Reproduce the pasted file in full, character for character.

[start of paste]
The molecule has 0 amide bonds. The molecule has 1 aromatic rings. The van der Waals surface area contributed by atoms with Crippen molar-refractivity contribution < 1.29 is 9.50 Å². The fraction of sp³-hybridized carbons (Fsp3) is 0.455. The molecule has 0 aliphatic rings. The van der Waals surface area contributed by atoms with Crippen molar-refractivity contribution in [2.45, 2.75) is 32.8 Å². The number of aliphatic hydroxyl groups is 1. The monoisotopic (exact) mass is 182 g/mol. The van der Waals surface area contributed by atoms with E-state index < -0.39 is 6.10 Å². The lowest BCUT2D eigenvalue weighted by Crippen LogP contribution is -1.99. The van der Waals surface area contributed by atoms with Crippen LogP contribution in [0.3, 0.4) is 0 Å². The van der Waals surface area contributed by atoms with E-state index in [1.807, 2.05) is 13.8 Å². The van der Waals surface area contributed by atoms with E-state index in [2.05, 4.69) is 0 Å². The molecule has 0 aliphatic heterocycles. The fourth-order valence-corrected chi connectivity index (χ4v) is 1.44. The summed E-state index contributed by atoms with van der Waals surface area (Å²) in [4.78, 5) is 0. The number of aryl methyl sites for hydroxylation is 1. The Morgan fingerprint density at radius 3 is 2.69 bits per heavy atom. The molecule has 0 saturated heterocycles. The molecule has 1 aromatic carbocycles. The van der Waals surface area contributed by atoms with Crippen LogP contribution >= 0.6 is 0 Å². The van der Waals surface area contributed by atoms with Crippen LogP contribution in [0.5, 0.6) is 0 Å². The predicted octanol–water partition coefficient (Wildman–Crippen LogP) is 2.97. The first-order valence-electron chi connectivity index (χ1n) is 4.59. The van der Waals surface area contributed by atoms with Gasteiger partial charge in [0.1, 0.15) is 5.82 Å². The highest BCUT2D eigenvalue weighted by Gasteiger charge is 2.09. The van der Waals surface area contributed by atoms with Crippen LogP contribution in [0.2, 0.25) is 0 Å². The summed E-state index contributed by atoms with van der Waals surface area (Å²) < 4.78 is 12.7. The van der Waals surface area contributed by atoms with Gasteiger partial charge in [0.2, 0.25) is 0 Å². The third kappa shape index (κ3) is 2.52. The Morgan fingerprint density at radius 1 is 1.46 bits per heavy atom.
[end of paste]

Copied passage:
The molecule has 0 amide bonds. The molecule has 1 aromatic rings. The van der Waals surface area contributed by atoms with Crippen molar-refractivity contribution < 1.29 is 9.50 Å². The fraction of sp³-hybridized carbons (Fsp3) is 0.455. The molecule has 0 aliphatic rings. The van der Waals surface area contributed by atoms with Crippen molar-refractivity contribution in [2.45, 2.75) is 32.8 Å². The number of aliphatic hydroxyl groups is 1. The monoisotopic (exact) mass is 182 g/mol. The van der Waals surface area contributed by atoms with E-state index < -0.39 is 6.10 Å². The lowest BCUT2D eigenvalue weighted by Crippen LogP contribution is -1.99. The van der Waals surface area contributed by atoms with Crippen LogP contribution in [0.3, 0.4) is 0 Å². The van der Waals surface area contributed by atoms with E-state index in [1.807, 2.05) is 13.8 Å². The van der Waals surface area contributed by atoms with E-state index in [2.05, 4.69) is 0 Å². The molecule has 0 aliphatic heterocycles. The fourth-order valence-corrected chi connectivity index (χ4v) is 1.44. The summed E-state index contributed by atoms with van der Waals surface area (Å²) in [4.78, 5) is 0. The number of aryl methyl sites for hydroxylation is 1. The Morgan fingerprint density at radius 3 is 2.69 bits per heavy atom. The molecule has 0 saturated heterocycles. The molecule has 1 aromatic carbocycles. The van der Waals surface area contributed by atoms with Crippen LogP contribution >= 0.6 is 0 Å². The van der Waals surface area contributed by atoms with Crippen LogP contribution in [0.5, 0.6) is 0 Å². The predicted octanol–water partition coefficient (Wildman–Crippen LogP) is 2.97. The first-order valence-electron chi connectivity index (χ1n) is 4.59. The van der Waals surface area contributed by atoms with Gasteiger partial charge in [0.1, 0.15) is 5.82 Å². The highest BCUT2D eigenvalue weighted by Gasteiger charge is 2.09. The van der Waals surface area contributed by atoms with Crippen LogP contribution in [0.2, 0.25) is 0 Å². The summed E-state index contributed by atoms with van der Waals surface area (Å²) < 4.78 is 12.7. The van der Waals surface area contributed by atoms with Gasteiger partial charge in [0.2, 0.25) is 0 Å². The third kappa shape index (κ3) is 2.52. The Morgan fingerprint density at radius 1 is 1.46 bits per heavy atom.